I was listening to a recorded webinar from Hector Martinez about DxO FilmPack 5 dated from Jan 2015.
On this webinar he says that DxO Filmpack is the only software on the market that supports 256 shades of gray and that most other black and white conversion software on the market only supports 156 shades of gray (including Nic Silver Efex Pro).
See the YouTube webinar on 0:24 and on 43:20.
I know this webinar dates from Jan 2015 (almost 7 years ago) but I wonder if this is still the case today.
I would expect that DxO FP 6 still supports 256 shades of gray but what about Silver Efex Pro in the latest Nik Collection 4.
Does this mean that DxO FP is a better Black and white convector than Silver Efex?
I was searching on the web about the importance of the shades of gray in black and white conversion but I did not find mush about that.
Does this this makes a big difference in black and white photo editing?
Do you know where I can find examples showing the difference between an image in 256 and 156 shades of gray?
I think somewhere in all that is some marketing hype. All on-screen images are based on 8-bit or 256 shades. I have never, in 30 years of software engineering, heard of of a 156 shade rendering, which comes somewhere just above 7-bits or 128 shades.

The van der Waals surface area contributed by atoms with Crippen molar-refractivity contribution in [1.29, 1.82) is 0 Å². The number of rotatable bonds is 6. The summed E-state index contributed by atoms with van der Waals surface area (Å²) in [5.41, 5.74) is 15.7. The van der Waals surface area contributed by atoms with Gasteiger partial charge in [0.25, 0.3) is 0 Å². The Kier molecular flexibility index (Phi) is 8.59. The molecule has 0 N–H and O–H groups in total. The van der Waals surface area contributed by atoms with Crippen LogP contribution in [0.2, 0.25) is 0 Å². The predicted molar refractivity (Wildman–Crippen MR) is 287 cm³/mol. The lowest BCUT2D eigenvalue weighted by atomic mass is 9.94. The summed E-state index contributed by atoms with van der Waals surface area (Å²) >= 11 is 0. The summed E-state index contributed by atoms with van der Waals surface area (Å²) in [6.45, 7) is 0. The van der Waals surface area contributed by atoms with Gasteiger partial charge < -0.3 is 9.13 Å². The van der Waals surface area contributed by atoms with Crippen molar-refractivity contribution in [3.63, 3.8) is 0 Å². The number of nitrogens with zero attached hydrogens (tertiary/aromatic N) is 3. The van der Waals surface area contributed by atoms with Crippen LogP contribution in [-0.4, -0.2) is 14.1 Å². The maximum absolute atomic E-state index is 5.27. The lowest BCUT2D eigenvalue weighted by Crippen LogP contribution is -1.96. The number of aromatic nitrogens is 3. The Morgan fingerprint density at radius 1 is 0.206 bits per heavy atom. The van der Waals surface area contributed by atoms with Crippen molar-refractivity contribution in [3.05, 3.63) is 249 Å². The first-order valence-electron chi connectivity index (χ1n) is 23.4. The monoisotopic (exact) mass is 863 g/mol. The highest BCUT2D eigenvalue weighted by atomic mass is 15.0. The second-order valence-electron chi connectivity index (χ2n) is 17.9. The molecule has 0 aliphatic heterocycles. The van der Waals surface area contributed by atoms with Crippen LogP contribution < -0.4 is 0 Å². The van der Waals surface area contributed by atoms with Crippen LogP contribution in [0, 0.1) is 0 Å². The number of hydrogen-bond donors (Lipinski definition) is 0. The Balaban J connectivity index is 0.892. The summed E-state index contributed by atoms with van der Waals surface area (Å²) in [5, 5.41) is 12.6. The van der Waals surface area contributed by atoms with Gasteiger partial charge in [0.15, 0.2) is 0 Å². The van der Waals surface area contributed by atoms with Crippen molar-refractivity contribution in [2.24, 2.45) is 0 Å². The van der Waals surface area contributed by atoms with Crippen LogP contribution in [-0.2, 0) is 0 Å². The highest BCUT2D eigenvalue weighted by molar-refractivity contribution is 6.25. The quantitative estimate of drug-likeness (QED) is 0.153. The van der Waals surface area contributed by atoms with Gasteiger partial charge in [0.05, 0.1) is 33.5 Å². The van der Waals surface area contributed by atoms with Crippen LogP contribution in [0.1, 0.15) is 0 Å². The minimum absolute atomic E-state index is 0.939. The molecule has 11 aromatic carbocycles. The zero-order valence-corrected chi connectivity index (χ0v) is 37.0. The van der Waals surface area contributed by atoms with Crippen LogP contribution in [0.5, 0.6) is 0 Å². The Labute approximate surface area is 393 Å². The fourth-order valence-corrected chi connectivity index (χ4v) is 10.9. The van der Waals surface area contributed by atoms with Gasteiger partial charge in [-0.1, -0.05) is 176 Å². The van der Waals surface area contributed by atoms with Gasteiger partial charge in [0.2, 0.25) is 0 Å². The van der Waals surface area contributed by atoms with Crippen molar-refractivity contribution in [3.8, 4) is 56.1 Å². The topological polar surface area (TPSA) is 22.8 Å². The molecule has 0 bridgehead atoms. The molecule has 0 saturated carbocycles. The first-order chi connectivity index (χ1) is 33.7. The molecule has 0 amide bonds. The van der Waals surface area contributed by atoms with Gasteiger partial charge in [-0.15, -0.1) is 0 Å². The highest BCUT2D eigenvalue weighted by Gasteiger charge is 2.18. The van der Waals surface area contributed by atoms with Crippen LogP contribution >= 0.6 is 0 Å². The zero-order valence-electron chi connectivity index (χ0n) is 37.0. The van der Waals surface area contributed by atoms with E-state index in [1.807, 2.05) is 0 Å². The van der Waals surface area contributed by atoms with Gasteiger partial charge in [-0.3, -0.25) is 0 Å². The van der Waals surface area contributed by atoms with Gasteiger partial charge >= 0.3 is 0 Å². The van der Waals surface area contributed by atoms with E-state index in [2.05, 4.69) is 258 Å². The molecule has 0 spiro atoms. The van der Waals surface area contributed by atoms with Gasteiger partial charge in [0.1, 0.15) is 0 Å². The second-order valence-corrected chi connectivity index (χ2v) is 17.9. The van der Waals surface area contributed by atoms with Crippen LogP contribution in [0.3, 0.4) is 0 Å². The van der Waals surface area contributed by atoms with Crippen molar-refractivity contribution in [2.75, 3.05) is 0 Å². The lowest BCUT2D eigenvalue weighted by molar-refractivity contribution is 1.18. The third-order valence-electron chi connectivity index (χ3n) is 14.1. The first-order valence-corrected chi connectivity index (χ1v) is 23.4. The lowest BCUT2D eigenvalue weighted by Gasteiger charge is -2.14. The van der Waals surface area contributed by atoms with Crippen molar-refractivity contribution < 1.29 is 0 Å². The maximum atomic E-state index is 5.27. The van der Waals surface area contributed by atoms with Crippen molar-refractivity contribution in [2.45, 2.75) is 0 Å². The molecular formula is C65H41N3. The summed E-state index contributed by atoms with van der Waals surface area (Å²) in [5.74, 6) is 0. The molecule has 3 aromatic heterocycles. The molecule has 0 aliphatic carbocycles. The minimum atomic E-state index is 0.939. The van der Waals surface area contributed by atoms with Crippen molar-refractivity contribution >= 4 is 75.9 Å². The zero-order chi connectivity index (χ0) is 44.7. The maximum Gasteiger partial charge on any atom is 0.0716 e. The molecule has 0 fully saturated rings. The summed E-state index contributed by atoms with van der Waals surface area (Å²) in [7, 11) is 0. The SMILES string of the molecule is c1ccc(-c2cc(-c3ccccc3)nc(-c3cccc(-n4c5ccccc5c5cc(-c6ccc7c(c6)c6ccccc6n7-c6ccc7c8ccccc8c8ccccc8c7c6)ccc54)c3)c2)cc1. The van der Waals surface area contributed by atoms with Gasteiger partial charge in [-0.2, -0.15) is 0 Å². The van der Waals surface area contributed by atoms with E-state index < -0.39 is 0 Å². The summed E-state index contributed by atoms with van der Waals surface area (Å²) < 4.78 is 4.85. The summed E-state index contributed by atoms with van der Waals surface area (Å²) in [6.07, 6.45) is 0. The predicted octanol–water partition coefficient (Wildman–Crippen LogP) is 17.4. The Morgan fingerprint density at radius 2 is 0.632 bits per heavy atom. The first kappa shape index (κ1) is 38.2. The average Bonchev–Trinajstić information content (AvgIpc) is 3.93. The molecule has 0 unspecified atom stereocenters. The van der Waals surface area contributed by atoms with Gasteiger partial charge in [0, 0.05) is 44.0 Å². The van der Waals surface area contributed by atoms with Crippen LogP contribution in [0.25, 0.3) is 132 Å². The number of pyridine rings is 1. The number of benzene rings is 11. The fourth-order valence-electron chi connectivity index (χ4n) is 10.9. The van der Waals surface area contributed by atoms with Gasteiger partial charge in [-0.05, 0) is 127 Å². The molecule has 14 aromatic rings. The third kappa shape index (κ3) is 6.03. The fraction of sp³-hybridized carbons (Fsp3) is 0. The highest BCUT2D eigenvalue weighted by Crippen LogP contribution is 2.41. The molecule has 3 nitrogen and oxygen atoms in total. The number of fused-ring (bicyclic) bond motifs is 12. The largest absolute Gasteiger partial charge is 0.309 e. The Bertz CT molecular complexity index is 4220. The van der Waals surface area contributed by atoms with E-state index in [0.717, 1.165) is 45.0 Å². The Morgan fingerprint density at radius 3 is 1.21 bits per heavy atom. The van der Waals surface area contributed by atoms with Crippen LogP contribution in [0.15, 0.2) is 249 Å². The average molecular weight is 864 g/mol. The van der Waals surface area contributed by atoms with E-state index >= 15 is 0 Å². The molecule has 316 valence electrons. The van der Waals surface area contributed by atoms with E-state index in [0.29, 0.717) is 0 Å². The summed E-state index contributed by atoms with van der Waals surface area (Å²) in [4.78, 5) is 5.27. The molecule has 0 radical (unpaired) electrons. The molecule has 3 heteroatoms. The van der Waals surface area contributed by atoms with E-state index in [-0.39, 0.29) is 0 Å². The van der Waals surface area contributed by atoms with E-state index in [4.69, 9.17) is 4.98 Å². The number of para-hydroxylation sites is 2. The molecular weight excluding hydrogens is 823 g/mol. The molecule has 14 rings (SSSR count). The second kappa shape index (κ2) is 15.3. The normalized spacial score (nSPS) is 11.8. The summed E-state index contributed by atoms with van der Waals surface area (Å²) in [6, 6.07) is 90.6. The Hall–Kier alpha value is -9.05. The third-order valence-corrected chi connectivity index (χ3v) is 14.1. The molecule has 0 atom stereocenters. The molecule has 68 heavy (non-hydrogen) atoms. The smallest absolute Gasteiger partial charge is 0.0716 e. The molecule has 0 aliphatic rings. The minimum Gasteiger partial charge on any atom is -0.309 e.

Anyway, why bother with using external apps like Silver Efex when when you can have a complete, all-in-one B&W workflow with PL5 and FP6 integrated?
Because it’s been the experience of some (including me) that Silver Efex Pro can produce more pleasing results and has some adjustment abilities that are more interesting. It’s fairly easy to get a good result with Silver Efex Pro - maybe easier than with FilmPack integrated into PhotoLab.
It is still unclear to me whether FilmPack will allow you to develop images identically to Silver Efex Pro. However what is clear is that it is faster and far easier to develop black and white photos in Silver Efex Pro.Pro.
Work with, absolutely - all graphical apps work in, at least, an 8 bit colour space, with some working with 16-bit files.
I think the confusion is that what he is saying is that other software’s B&W emulations may only be based on sampling the original film at only 156 shades - which, to my mind, is being just a bit naughty and may be stretching reality.